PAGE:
The food entrepreneur who’s hitting the MARC

MARLON Abela fits the international It-Boy bill perfectly. Born in Lebanon, he grew up among the rich and famous of London and the south of France, raised by a father who owned one of the world’s top institutional and airline catering businesses and a slew of four and five star hotels. Recently valued at £400m, Abela was coiffing the best wines on earth and supping the best food on the planet when most boys are downing cider in the bushes.

With family millions behind him, he was able to set up on his own in his late twenties, bypassing anything as dreary as the middle-ground and heading straight for a Michelin star-dusted empire MARC (Marlon Abela Restaurant Corporation), that has provided London with three of its best restaurants. Now divorced, he dates a Burberry model, invests in wine and collects art for personal use and for his restaurants. It doesn’t get more jet-set It-Boy than that, does it?

But Abela the man – rather than the Rich List entity – is a very different sum of his parts than you might expect. In person he is serious and polite, with a curious German-sounding accent, pale brown eyes and curly hair hinting at his Middle Eastern origins.

After our interview at Morton’s, the members club on Berkeley Square that he now owns (and has turned into a bastion of fine dining and fine art – a dinner I had there recently left me speechless), I saw Abela at Frieze Art Fair. Rather than flanked by an entourage of the beautiful, rich and famous, he was wandering around on his own, looking preoccupied and ever so slightly lost. In fact, he looked just like one of the hoi polloi trying to make sense of the labyrinthine fair. But as I found out later during a dinner in which he was more than happy to chat about life, love and the universe, he said he actually bought “a few things”. Not quite hoi polloi, then.

Unlike many in his set, Abela seems a substantial person. One is struck by the fact that he can’t help but be himself – a perfectionist more than a bon vivant; a thinking, hard-working foodie rather than a mask of moneyed international manners. He is a person who values quality – almost to the point of insomniac neurosis. “I only sleep four hours a night,” he says, and you can believe it – he has a slightly restless air and it’s not hard to imagine him being easily disturbed by the thought of an imperfection. It’s this obsession with the best that has led his Michelin-starred Japanese restaurant Umu to have the UK’s largest sake list, and his Michelin-starred restaurant the Greenhouse to have the largest wine list in Britain (this extraordinary wine emphasis is “both passion and shrewd business”). And although his restaurants remained busy throughout the recession, they have been completely flying since – “it’s been a phenomenal year”. Morton’s has a new nightclub downstairs; Umu had a new lounge put in and in New York, Abela has just launched FPB, a chocolaterie and patisserie with French cakes-star Francois Payard.

I am meeting Abela, 35, to discuss his new restaurant, Cassis. Opening next week in South Kensington, it will serve Provencal food in a more “rustic” atmosphere than his others, with a mixture of big dishes and small plates – you can have three courses for £19. You get the sense that he has a truly personal connection with this one. “I’ve always loved Provencal food,” he says. “I grew up around there and it’s very pure. It uses the most beautiful ingredients in the world. Think of the cheese, the boullabaise. It’s the type of cuisine I love. And it should work very well in London.”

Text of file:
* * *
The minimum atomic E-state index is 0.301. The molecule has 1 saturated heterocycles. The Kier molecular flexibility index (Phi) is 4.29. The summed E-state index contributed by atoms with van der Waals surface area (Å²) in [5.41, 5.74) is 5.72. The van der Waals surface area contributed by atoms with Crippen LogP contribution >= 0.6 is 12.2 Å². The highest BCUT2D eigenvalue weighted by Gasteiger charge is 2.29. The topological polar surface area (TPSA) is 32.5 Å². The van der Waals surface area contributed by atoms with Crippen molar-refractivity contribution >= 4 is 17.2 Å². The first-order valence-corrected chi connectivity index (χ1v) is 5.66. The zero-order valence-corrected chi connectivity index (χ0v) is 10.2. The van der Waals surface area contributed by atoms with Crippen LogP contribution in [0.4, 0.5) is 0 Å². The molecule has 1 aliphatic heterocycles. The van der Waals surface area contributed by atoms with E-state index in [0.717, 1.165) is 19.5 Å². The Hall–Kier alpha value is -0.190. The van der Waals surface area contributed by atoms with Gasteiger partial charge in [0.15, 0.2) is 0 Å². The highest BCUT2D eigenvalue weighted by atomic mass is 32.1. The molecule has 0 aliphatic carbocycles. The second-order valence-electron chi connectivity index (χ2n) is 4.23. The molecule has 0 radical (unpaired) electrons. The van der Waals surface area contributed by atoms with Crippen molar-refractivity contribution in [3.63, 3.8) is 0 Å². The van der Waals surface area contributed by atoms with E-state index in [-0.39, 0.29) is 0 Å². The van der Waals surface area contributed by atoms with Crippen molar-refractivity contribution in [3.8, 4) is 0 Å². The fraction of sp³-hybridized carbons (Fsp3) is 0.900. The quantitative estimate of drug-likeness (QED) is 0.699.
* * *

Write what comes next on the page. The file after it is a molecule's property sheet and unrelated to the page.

Abela is a stickler for location, which is why he hasn’t expanded at the speed you might expect. Before the recession, there were plans to open or acquire 30 restaurants in Las Vegas, Atlanta, Dubai and other global nexi but then the credit crunch struck and he decided to return to the “slowly slowly” approach, which is a better way to maintain quality. “We looked east but it’s not as classic as Mayfair. Apart from [places like] Mahiki, I think Mayfair is very elegant.” Faddishness bores him: “There will always be fads in London, New York and Paris. But those restaurants don’t concern me.”

Now is MARC’s golden era because we, the restaurant-goer, are ready. “At the end of the day, the diner has never been more sophisticated. I want them to walk away and say ‘Wow’”. Thanks to those four-hour nights, we’re doing just that. Cassis opens 25 Nov.

BORN in Beirut in 1975 to Lebanese contract catering giant Albert Abela, Marlon was involved from an early age with his father’s company: Albert Abela Corporation (AAC), which employed 30,000 people in 40 countries, operating in the education, healthcare and airline catering sectors, as well as owning a string of hotels in Monaco, London and Nice.

Abela became VP of AAC in his early twenties until 2002 when he split ways from the company, having founded MARC in 2001. His first acquisition was Morton’s, which he opened in 2004 after an extensive refurb. He bought the Greenhouse in Mayfair in 2003 and Umu in 2004, which won a Michelin star after just four months. He also owns several restaurants, bistros and eateries in the US, including in New York, Connecticut and Boston.

He was valued at £400m in 2008.

With two prime spots at Columbus Circle and Madison Ave, A Voce serves elegant Italian for the well-heeled.

A huge, wine list, impeccable food and a celebrity following have ensured this Mayfair restaurant’s success.


Abela’s attempts to make this member’s club less stuffy have culminated in a new nightclub downstairs.

Said to be the only Kyoto-style restaurant in the UK, Umu serves brilliant food and has a great sake list.